About Entrez

Text Version

Entrez PubMed
Help | FAQ

PubMed Services
Journals Database
MeSH Database
Single Citation Matcher
Batch Citation Matcher
Clinical Queries
Special Queries

Related Resources
Order Documents
NLM Mobile
NLM Catalog
NLM Gateway
Consumer Health
Clinical Alerts
PubMed Central
 Display  Show 
All: 1 
Review: 0 
1: J Physiol Paris. 2005 Nov 23; [Epub ahead of print] Related Articles, Links

Comparing information about arm movement direction in single channels of local and epicortical field potentials from monkey and human motor cortex.

Mehring C, Nawrot MP, de Oliveira SC, Vaadia E, Schulze-Bonhage A, Aertsen A, Ball T.

Institute for Biology I, Hauptstr. 1, Albert-Ludwigs-University, 79104 Freiburg, Germany; Berstein Center for Computational Neuroscience, Albert-Ludwigs-University, 79104 Freiburg, Germany.

Cortical field potentials have been used for decades in neurophysiological studies to probe spatio-temporal activity patterns of local populations of neurons. Recently, however, interest in these signals was spurred as they were proposed as potential control signals for neuronal motor prostheses, i.e., for devices fit to record and decode brain activity to restore motor functions in paralyzed patients. Little is known, however, about the functional significance of these cortical field potentials. Here we compared information about arm movement direction in two types of movement related cortical field potentials, obtained during a four direction center-out arm reaching paradigm: local field potentials (LFPs) recorded with intracortical micro-electrodes from monkey motor cortex, and epicortical field potentials (EFPs) recorded with macro-electrode arrays subdurally implanted on the surface of the human cerebral cortex. While monkey LFPs showed a typical sequence of positive and negative potential peaks, an initial negative peak was the most salient feature of human EFPs. Individual contralateral LFPs from the monkey motor cortex carried approximately twice as much decoded information (DI) about arm movement direction (median 0.27bit) as did individual EFPs from the contralateral hand/arm area of primary motor cortex in humans (median 0.12bit). This relation was similar to the relation between median peak signal-to-noise ratios for directional modulation of movement related potentials (MRPs) of both types of signals. We discuss possible reasons for the observed differences, amongst them epi- vs. intracortical recording and the different electrode dimensions used to measure EFPs and LFPs.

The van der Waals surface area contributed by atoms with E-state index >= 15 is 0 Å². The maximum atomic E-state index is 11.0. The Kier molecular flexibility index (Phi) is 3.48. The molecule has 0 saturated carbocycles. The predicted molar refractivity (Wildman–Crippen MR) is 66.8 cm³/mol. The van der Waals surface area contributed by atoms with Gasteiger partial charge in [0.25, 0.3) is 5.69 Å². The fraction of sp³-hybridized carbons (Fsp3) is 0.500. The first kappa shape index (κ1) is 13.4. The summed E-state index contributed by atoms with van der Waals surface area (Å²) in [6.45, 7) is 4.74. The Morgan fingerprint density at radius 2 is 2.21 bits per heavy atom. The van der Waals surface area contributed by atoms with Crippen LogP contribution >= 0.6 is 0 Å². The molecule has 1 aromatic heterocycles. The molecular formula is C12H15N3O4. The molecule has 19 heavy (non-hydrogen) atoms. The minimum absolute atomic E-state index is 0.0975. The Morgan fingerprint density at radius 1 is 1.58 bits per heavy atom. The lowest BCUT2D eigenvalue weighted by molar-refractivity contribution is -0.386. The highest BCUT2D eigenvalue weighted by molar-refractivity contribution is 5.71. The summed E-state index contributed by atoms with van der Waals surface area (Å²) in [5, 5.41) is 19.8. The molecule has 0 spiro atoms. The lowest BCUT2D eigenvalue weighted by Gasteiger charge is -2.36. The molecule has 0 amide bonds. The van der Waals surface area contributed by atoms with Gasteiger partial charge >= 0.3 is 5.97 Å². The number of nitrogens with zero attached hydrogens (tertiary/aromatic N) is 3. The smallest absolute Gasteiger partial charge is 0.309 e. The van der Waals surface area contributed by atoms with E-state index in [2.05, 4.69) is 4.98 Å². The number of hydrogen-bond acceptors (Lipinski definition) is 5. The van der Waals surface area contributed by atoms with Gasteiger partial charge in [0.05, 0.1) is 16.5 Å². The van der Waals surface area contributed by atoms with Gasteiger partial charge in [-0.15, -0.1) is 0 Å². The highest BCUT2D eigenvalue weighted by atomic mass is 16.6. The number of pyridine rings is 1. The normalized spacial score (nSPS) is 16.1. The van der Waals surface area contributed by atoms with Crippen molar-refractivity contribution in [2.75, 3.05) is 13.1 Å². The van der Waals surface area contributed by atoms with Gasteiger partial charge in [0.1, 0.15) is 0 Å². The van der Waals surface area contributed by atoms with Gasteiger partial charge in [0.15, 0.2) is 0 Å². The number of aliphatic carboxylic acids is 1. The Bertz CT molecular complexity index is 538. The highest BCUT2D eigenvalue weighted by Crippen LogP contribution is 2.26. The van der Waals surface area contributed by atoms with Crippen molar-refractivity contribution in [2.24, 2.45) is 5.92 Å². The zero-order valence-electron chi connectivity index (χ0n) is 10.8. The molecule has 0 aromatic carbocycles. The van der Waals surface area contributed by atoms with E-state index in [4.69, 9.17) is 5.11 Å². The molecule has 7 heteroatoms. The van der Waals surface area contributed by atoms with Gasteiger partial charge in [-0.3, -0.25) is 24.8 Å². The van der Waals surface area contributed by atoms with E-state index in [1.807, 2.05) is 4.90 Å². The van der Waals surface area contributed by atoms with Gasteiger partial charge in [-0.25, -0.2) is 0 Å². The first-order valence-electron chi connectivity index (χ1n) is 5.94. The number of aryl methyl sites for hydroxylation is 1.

PMID: 16310349 [PubMed - as supplied by publisher]

 Display  Show